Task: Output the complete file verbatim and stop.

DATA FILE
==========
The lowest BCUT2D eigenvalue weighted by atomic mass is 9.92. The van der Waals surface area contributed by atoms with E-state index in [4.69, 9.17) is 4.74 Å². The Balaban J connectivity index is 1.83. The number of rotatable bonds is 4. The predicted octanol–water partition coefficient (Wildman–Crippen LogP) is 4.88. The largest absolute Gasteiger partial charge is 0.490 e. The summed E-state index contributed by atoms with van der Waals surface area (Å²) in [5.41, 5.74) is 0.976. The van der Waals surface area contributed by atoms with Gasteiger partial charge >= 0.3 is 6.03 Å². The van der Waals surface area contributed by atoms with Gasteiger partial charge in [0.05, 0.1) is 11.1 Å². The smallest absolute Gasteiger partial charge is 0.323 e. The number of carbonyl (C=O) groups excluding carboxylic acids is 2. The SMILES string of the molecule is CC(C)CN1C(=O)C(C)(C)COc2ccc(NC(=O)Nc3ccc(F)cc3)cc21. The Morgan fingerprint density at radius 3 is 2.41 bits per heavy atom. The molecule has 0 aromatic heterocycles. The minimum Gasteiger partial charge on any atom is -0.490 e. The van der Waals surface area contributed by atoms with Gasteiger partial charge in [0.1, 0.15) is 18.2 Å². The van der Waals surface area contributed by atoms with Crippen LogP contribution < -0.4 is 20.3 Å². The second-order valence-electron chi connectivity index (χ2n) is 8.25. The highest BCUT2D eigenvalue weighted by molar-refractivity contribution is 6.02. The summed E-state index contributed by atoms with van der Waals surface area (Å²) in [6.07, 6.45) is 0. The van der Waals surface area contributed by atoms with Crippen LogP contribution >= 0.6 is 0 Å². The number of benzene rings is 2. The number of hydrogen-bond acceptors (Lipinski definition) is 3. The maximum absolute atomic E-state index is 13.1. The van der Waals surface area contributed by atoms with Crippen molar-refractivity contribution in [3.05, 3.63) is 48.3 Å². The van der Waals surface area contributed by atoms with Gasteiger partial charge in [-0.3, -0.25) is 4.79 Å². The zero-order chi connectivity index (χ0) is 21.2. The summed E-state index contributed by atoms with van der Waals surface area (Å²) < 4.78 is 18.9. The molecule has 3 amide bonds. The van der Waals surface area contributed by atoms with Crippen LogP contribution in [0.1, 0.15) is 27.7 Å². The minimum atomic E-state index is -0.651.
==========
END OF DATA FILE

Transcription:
The lowest BCUT2D eigenvalue weighted by atomic mass is 9.92. The van der Waals surface area contributed by atoms with E-state index in [4.69, 9.17) is 4.74 Å². The Balaban J connectivity index is 1.83. The number of rotatable bonds is 4. The predicted octanol–water partition coefficient (Wildman–Crippen LogP) is 4.88. The largest absolute Gasteiger partial charge is 0.490 e. The summed E-state index contributed by atoms with van der Waals surface area (Å²) in [5.41, 5.74) is 0.976. The van der Waals surface area contributed by atoms with Gasteiger partial charge >= 0.3 is 6.03 Å². The van der Waals surface area contributed by atoms with Gasteiger partial charge in [0.05, 0.1) is 11.1 Å². The smallest absolute Gasteiger partial charge is 0.323 e. The number of carbonyl (C=O) groups excluding carboxylic acids is 2. The SMILES string of the molecule is CC(C)CN1C(=O)C(C)(C)COc2ccc(NC(=O)Nc3ccc(F)cc3)cc21. The Morgan fingerprint density at radius 3 is 2.41 bits per heavy atom. The molecule has 0 aromatic heterocycles. The minimum Gasteiger partial charge on any atom is -0.490 e. The van der Waals surface area contributed by atoms with Gasteiger partial charge in [0.1, 0.15) is 18.2 Å². The van der Waals surface area contributed by atoms with Crippen LogP contribution < -0.4 is 20.3 Å². The second-order valence-electron chi connectivity index (χ2n) is 8.25. The highest BCUT2D eigenvalue weighted by molar-refractivity contribution is 6.02. The summed E-state index contributed by atoms with van der Waals surface area (Å²) in [6.07, 6.45) is 0. The van der Waals surface area contributed by atoms with Crippen LogP contribution >= 0.6 is 0 Å². The number of benzene rings is 2. The number of hydrogen-bond acceptors (Lipinski definition) is 3. The maximum absolute atomic E-state index is 13.1. The van der Waals surface area contributed by atoms with Crippen molar-refractivity contribution in [3.05, 3.63) is 48.3 Å². The van der Waals surface area contributed by atoms with Gasteiger partial charge in [-0.3, -0.25) is 4.79 Å². The zero-order chi connectivity index (χ0) is 21.2. The summed E-state index contributed by atoms with van der Waals surface area (Å²) < 4.78 is 18.9. The molecule has 3 amide bonds. The van der Waals surface area contributed by atoms with Crippen LogP contribution in [0.1, 0.15) is 27.7 Å². The minimum atomic E-state index is -0.651.